Black soldiers fought so bravely and ferociously during a battle with Cheyenne warriors in 1867, that the Cheyenne nicknamed them "Wild Buffalo."
Over time, the term "Buffalo Soldiers" was used for all black soldiers who served during the Indian wars. Between battles, the "Buffalo Soldiers" built roads and telegraph lines, escorted supply trains and guarded stagecoach and mail routes.
In 1868, Cathay Williams became the first black female Buffalo Soldier - she disguised herself as a male.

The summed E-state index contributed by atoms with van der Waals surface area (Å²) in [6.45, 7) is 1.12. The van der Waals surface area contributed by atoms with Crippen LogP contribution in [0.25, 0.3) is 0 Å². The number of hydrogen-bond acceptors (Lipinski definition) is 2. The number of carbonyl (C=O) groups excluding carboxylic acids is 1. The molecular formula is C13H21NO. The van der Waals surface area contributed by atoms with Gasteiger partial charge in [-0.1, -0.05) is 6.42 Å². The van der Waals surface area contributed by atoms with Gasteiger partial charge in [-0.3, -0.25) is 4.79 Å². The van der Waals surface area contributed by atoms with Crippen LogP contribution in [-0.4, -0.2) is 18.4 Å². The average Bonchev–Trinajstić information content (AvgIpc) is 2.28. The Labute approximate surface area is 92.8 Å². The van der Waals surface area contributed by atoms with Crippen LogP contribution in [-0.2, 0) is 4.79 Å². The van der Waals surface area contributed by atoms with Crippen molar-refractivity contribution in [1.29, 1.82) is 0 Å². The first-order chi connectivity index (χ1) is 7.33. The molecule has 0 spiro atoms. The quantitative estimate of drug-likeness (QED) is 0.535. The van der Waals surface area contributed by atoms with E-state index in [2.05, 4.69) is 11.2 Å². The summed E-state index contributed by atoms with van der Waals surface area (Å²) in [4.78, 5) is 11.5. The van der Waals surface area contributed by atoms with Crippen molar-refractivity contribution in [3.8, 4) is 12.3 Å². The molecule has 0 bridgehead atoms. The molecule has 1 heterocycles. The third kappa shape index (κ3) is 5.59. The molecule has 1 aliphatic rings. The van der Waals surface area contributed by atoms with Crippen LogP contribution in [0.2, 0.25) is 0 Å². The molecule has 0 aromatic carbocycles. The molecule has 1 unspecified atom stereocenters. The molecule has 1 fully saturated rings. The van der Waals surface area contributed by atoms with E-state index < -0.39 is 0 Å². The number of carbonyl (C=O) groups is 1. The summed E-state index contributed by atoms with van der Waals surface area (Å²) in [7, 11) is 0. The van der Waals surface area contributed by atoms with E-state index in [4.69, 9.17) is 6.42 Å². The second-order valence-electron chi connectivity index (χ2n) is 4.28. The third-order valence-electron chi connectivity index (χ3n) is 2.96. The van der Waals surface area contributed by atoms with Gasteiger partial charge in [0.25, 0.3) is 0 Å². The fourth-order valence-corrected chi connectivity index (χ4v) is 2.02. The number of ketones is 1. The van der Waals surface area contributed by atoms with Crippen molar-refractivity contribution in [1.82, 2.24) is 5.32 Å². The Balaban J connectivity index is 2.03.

Henry O. Flipper was the fifth African-American to be accepted to the U.S. Military Academy at West Point, N.Y., and in 1877 became the first African-American to graduate from the academy. He was the first African-American to be commissioned in the Army, or any other branch of the U.S. military. He also became the first African-American officer to command African-American soldiers in the Army when he assumed command of Troop A, 10th Calvary Regiment, also known as the Buffalo Soldiers, at Fort Sill, Okla. Before Flipper took command, all African-American units were commanded by white officers.